Coccyx Nasal Calcitonin


A recent publication of a case series proposes that clinicians use intranasal calcitonin, a medication prescribed for acute vertebral fractures in osteoporotic patients, for acute coccyx pain. This medication is administered as a nasal spray, has been demonstrated to have analgesic properties, and is theorized to have effects of beta-endorphin production, and inhibition of prostaglandin and cytokine production. Nasal calcitonin, a synthetic drug, is reported to have fewer and mild side effects when compared with the injectable form of the medication.

Of the 8 subjects treated and described in the case series, all had a fall on the tailbone, either landing hard into a chair on onto the stairs or floor. Some were seen within 3 months of injury date, and others were treated after 3 months from injury. The authors report that in the subjects who were treated acutely, 3 of 5 had at least 50% improvement in pain, without injections or surgery. The subjects treated in a chronic pain condition had similar levels of improvement but with the addition of coccyx injections for treatment.

Based on the lack of a control group, the small number of subjects treated, and because the mechanism of nasal calcitonin is unknown as far as effects on fracture healing in the coccyx, we would not, as rehab professionals, look to our referring providers to add nasal calcitonin routinely in the management of acute coccyx fracture. This article may, however, lead to interesting conversations with referring providers who are in a position to consider the addition of calcitonin for the proposed analgesic effect and potential bone healing augmentation. (The authors do suggest using the smallest effective dose for the shortest duration required.)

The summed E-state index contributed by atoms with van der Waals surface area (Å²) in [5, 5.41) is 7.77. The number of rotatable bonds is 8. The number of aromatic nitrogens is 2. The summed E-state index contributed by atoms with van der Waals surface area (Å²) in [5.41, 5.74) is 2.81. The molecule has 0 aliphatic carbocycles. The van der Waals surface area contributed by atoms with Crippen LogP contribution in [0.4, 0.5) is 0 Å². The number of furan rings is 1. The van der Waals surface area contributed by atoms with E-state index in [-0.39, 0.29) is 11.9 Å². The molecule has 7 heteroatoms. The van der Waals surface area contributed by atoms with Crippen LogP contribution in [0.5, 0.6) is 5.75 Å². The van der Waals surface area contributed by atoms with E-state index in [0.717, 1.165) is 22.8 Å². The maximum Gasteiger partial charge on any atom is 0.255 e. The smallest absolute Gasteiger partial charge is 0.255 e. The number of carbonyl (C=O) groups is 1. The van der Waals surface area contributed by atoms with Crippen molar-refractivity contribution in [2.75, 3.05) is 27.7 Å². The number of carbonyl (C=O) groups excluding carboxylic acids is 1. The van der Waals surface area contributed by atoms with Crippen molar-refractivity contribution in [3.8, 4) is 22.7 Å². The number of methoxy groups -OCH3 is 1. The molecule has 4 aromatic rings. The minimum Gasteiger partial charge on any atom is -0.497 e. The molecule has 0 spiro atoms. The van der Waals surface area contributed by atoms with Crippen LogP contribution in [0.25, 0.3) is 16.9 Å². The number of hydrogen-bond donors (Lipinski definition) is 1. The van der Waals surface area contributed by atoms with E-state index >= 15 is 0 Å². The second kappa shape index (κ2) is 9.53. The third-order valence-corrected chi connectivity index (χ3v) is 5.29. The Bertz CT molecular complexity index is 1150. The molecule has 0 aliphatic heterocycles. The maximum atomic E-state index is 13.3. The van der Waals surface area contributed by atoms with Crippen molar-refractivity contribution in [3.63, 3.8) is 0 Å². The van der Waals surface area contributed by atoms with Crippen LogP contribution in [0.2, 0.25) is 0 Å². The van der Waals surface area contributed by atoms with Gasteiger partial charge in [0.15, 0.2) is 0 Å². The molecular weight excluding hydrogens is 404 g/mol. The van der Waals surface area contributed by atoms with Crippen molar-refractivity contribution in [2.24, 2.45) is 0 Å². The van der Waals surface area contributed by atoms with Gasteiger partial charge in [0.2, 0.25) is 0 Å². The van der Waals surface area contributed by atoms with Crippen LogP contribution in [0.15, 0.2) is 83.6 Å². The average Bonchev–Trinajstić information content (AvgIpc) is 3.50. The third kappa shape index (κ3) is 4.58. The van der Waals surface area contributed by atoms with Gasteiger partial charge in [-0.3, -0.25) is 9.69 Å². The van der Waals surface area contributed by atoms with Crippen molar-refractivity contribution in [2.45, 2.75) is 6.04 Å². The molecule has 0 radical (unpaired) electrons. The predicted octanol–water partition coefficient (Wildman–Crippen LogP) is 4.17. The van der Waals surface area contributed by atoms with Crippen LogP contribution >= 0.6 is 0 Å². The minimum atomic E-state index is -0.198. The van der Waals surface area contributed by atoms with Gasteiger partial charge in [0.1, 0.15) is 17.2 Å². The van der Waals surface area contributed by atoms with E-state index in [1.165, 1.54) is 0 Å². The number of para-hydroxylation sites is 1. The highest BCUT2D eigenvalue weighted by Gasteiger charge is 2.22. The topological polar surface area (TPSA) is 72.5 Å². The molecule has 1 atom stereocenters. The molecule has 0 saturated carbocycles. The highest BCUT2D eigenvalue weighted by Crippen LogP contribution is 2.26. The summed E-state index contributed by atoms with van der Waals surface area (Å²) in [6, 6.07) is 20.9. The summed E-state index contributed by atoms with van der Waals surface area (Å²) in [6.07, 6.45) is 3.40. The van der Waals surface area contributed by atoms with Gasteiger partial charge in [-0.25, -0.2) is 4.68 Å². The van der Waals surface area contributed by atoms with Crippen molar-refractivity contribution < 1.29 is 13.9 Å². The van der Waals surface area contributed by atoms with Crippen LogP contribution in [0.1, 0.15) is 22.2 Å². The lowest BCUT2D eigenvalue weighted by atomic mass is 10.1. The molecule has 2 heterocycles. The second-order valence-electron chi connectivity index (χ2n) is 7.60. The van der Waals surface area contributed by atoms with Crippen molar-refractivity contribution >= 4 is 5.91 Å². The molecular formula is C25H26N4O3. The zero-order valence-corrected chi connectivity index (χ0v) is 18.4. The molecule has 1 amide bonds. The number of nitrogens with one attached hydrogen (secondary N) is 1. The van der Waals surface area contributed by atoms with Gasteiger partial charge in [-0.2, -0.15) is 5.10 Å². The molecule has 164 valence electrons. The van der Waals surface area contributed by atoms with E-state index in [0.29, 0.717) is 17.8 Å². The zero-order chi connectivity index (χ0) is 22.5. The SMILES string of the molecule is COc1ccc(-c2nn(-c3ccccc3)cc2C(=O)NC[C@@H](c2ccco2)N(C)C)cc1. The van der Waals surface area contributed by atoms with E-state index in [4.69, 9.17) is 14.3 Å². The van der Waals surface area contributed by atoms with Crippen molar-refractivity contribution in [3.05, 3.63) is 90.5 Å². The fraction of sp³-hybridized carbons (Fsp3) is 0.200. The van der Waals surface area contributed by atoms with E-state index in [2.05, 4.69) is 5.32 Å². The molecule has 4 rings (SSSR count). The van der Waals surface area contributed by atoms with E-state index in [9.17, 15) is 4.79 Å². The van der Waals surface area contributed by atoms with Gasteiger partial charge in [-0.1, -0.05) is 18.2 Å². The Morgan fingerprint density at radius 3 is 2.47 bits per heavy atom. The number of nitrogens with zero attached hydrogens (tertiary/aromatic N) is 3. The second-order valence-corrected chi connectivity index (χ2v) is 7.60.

Clinically, is the difference in recovery for acute versus chronic coccyx pain of interest? Ideally, we would get to work with patients very soon after an injury, so that education is in place about self-care, self-treatment, optimal movement and thought patterns. The earlier that we can help a patient alleviate muscle tension and pain, and increase movement within tolerance, the better the outcomes usually are for the patient, as patterns of inactivity, fear, and muscle guarding are less likely to have set in. To learn much more about treatment of the coccyx, join faculty member Lila Abate in New Hampshire this September for the Coccyx Pain: Evaluation and Treatment continuing education course.

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